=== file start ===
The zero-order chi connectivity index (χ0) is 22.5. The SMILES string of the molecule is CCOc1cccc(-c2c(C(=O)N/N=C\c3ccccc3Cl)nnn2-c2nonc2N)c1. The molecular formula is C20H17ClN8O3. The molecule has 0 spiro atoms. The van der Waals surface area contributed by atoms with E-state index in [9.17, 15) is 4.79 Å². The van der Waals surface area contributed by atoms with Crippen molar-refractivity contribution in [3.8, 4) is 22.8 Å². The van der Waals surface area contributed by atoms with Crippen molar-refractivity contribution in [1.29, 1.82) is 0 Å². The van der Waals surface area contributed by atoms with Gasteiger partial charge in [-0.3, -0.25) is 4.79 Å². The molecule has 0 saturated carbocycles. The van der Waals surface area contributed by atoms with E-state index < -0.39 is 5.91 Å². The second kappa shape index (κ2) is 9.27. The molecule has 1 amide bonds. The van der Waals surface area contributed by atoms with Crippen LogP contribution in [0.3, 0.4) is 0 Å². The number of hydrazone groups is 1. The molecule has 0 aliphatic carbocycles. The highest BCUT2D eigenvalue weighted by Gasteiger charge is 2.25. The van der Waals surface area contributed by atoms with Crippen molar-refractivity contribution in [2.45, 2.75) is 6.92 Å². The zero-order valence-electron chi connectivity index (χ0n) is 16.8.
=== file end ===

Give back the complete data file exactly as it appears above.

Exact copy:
The zero-order chi connectivity index (χ0) is 22.5. The SMILES string of the molecule is CCOc1cccc(-c2c(C(=O)N/N=C\c3ccccc3Cl)nnn2-c2nonc2N)c1. The molecular formula is C20H17ClN8O3. The molecule has 0 spiro atoms. The van der Waals surface area contributed by atoms with E-state index in [9.17, 15) is 4.79 Å². The van der Waals surface area contributed by atoms with Crippen molar-refractivity contribution in [3.8, 4) is 22.8 Å². The van der Waals surface area contributed by atoms with Crippen molar-refractivity contribution in [1.29, 1.82) is 0 Å². The van der Waals surface area contributed by atoms with Gasteiger partial charge in [-0.3, -0.25) is 4.79 Å². The molecule has 0 saturated carbocycles. The van der Waals surface area contributed by atoms with E-state index < -0.39 is 5.91 Å². The second kappa shape index (κ2) is 9.27. The molecule has 1 amide bonds. The van der Waals surface area contributed by atoms with Crippen LogP contribution in [0.3, 0.4) is 0 Å². The number of hydrazone groups is 1. The molecule has 0 aliphatic carbocycles. The highest BCUT2D eigenvalue weighted by Gasteiger charge is 2.25. The van der Waals surface area contributed by atoms with Crippen molar-refractivity contribution in [2.45, 2.75) is 6.92 Å². The zero-order valence-electron chi connectivity index (χ0n) is 16.8.